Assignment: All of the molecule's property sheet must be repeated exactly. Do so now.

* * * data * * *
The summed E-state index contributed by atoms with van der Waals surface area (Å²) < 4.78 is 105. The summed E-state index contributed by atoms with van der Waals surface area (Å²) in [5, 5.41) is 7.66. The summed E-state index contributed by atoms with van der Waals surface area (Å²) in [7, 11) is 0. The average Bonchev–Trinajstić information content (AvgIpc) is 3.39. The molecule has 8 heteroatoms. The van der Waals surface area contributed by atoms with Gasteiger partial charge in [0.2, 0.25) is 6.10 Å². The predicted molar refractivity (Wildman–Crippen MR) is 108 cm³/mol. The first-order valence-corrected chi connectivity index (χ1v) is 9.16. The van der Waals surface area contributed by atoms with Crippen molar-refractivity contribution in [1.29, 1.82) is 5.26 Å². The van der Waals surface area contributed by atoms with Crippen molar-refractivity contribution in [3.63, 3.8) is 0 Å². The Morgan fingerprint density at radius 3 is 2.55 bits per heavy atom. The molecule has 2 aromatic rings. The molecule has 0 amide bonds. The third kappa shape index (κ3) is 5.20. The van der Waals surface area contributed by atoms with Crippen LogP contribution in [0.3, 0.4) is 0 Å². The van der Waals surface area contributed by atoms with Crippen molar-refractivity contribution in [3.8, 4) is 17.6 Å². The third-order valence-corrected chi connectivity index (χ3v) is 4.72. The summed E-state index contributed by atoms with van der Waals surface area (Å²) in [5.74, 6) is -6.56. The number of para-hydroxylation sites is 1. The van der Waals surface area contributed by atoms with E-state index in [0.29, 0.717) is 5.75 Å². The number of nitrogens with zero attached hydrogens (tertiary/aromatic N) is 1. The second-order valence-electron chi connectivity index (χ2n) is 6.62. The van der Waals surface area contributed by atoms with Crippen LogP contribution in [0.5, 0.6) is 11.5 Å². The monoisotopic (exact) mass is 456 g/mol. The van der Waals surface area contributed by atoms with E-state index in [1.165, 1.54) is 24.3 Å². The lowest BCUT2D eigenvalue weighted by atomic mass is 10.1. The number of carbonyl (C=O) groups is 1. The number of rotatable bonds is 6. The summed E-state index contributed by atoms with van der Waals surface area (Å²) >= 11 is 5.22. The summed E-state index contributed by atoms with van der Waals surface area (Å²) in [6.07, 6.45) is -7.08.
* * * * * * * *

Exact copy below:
The summed E-state index contributed by atoms with van der Waals surface area (Å²) < 4.78 is 105. The summed E-state index contributed by atoms with van der Waals surface area (Å²) in [5, 5.41) is 7.66. The summed E-state index contributed by atoms with van der Waals surface area (Å²) in [7, 11) is 0. The average Bonchev–Trinajstić information content (AvgIpc) is 3.39. The molecule has 8 heteroatoms. The van der Waals surface area contributed by atoms with Gasteiger partial charge in [0.2, 0.25) is 6.10 Å². The predicted molar refractivity (Wildman–Crippen MR) is 108 cm³/mol. The first-order valence-corrected chi connectivity index (χ1v) is 9.16. The van der Waals surface area contributed by atoms with Crippen molar-refractivity contribution in [1.29, 1.82) is 5.26 Å². The van der Waals surface area contributed by atoms with Crippen molar-refractivity contribution in [3.63, 3.8) is 0 Å². The Morgan fingerprint density at radius 3 is 2.55 bits per heavy atom. The molecule has 2 aromatic rings. The molecule has 0 amide bonds. The third kappa shape index (κ3) is 5.20. The van der Waals surface area contributed by atoms with Crippen LogP contribution in [0.3, 0.4) is 0 Å². The van der Waals surface area contributed by atoms with Crippen molar-refractivity contribution in [3.8, 4) is 17.6 Å². The third-order valence-corrected chi connectivity index (χ3v) is 4.72. The summed E-state index contributed by atoms with van der Waals surface area (Å²) in [5.74, 6) is -6.56. The number of para-hydroxylation sites is 1. The van der Waals surface area contributed by atoms with E-state index in [0.29, 0.717) is 5.75 Å². The number of nitrogens with zero attached hydrogens (tertiary/aromatic N) is 1. The second-order valence-electron chi connectivity index (χ2n) is 6.62. The van der Waals surface area contributed by atoms with Crippen LogP contribution in [0.5, 0.6) is 11.5 Å². The monoisotopic (exact) mass is 456 g/mol. The van der Waals surface area contributed by atoms with E-state index in [1.165, 1.54) is 24.3 Å². The lowest BCUT2D eigenvalue weighted by atomic mass is 10.1. The number of carbonyl (C=O) groups is 1. The number of rotatable bonds is 6. The summed E-state index contributed by atoms with van der Waals surface area (Å²) >= 11 is 5.22. The summed E-state index contributed by atoms with van der Waals surface area (Å²) in [6.07, 6.45) is -7.08.